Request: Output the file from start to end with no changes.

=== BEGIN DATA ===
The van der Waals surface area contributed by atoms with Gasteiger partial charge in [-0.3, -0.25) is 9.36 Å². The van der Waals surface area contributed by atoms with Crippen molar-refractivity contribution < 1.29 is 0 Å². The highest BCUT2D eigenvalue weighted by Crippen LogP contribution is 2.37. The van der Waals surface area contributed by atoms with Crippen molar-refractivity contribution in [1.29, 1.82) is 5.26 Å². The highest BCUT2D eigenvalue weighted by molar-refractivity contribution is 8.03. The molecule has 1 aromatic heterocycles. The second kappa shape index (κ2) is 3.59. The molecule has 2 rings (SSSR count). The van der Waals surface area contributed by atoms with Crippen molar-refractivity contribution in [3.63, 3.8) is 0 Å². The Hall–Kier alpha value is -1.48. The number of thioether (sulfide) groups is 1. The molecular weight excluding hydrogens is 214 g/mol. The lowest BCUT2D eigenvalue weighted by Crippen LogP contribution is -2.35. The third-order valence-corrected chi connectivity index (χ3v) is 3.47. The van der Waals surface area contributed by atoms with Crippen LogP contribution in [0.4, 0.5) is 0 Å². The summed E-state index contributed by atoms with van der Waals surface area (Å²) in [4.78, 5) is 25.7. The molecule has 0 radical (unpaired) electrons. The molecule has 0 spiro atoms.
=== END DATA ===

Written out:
The van der Waals surface area contributed by atoms with Gasteiger partial charge in [-0.3, -0.25) is 9.36 Å². The van der Waals surface area contributed by atoms with Crippen molar-refractivity contribution < 1.29 is 0 Å². The highest BCUT2D eigenvalue weighted by Crippen LogP contribution is 2.37. The van der Waals surface area contributed by atoms with Crippen molar-refractivity contribution in [1.29, 1.82) is 5.26 Å². The highest BCUT2D eigenvalue weighted by molar-refractivity contribution is 8.03. The molecule has 1 aromatic heterocycles. The second kappa shape index (κ2) is 3.59. The molecule has 2 rings (SSSR count). The van der Waals surface area contributed by atoms with Crippen molar-refractivity contribution in [3.63, 3.8) is 0 Å². The Hall–Kier alpha value is -1.48. The number of thioether (sulfide) groups is 1. The molecular weight excluding hydrogens is 214 g/mol. The lowest BCUT2D eigenvalue weighted by Crippen LogP contribution is -2.35. The third-order valence-corrected chi connectivity index (χ3v) is 3.47. The van der Waals surface area contributed by atoms with Crippen LogP contribution in [0.4, 0.5) is 0 Å². The summed E-state index contributed by atoms with van der Waals surface area (Å²) in [4.78, 5) is 25.7. The molecule has 0 radical (unpaired) electrons. The molecule has 0 spiro atoms.